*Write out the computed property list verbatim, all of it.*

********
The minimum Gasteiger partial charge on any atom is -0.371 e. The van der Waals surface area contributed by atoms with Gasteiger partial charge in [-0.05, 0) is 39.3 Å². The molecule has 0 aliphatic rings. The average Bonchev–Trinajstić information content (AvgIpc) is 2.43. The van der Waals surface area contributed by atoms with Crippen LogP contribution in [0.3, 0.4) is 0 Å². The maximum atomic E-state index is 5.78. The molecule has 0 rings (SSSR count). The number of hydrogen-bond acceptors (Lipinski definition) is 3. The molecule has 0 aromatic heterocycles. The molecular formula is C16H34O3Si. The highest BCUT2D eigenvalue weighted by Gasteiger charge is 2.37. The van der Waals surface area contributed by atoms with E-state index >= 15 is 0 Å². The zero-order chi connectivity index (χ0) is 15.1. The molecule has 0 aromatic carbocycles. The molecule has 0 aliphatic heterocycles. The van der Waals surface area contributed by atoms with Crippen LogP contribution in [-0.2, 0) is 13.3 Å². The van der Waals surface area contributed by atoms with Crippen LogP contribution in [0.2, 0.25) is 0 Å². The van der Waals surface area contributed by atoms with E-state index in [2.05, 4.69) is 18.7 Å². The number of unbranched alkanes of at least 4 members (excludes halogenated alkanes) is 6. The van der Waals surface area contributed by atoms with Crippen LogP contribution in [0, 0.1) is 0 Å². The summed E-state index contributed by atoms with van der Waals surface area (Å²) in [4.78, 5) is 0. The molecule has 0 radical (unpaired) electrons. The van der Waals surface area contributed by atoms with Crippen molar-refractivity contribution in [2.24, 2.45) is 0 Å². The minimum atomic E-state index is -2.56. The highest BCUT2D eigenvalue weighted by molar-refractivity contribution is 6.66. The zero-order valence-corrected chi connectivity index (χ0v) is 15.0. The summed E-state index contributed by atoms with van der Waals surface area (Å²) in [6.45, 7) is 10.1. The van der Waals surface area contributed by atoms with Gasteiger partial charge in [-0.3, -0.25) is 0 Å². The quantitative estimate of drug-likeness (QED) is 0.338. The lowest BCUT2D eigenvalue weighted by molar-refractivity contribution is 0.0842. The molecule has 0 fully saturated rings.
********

The minimum Gasteiger partial charge on any atom is -0.371 e. The van der Waals surface area contributed by atoms with Gasteiger partial charge in [-0.05, 0) is 39.3 Å². The molecule has 0 aliphatic rings. The average Bonchev–Trinajstić information content (AvgIpc) is 2.43. The van der Waals surface area contributed by atoms with Crippen LogP contribution in [0.3, 0.4) is 0 Å². The maximum atomic E-state index is 5.78. The molecule has 0 rings (SSSR count). The number of hydrogen-bond acceptors (Lipinski definition) is 3. The molecule has 0 aromatic heterocycles. The molecular formula is C16H34O3Si. The highest BCUT2D eigenvalue weighted by Gasteiger charge is 2.37. The van der Waals surface area contributed by atoms with E-state index >= 15 is 0 Å². The zero-order chi connectivity index (χ0) is 15.1. The molecule has 0 aromatic carbocycles. The molecule has 0 aliphatic heterocycles. The van der Waals surface area contributed by atoms with Crippen LogP contribution in [-0.2, 0) is 13.3 Å². The van der Waals surface area contributed by atoms with Crippen LogP contribution in [0.2, 0.25) is 0 Å². The van der Waals surface area contributed by atoms with E-state index in [2.05, 4.69) is 18.7 Å². The number of unbranched alkanes of at least 4 members (excludes halogenated alkanes) is 6. The van der Waals surface area contributed by atoms with Crippen LogP contribution in [0, 0.1) is 0 Å². The summed E-state index contributed by atoms with van der Waals surface area (Å²) in [4.78, 5) is 0. The molecule has 0 radical (unpaired) electrons. The van der Waals surface area contributed by atoms with Crippen molar-refractivity contribution in [2.24, 2.45) is 0 Å². The minimum atomic E-state index is -2.56. The highest BCUT2D eigenvalue weighted by molar-refractivity contribution is 6.66. The zero-order valence-corrected chi connectivity index (χ0v) is 15.0. The summed E-state index contributed by atoms with van der Waals surface area (Å²) in [6.45, 7) is 10.1. The van der Waals surface area contributed by atoms with Gasteiger partial charge in [-0.3, -0.25) is 0 Å². The quantitative estimate of drug-likeness (QED) is 0.338. The lowest BCUT2D eigenvalue weighted by molar-refractivity contribution is 0.0842. The molecule has 0 fully saturated rings.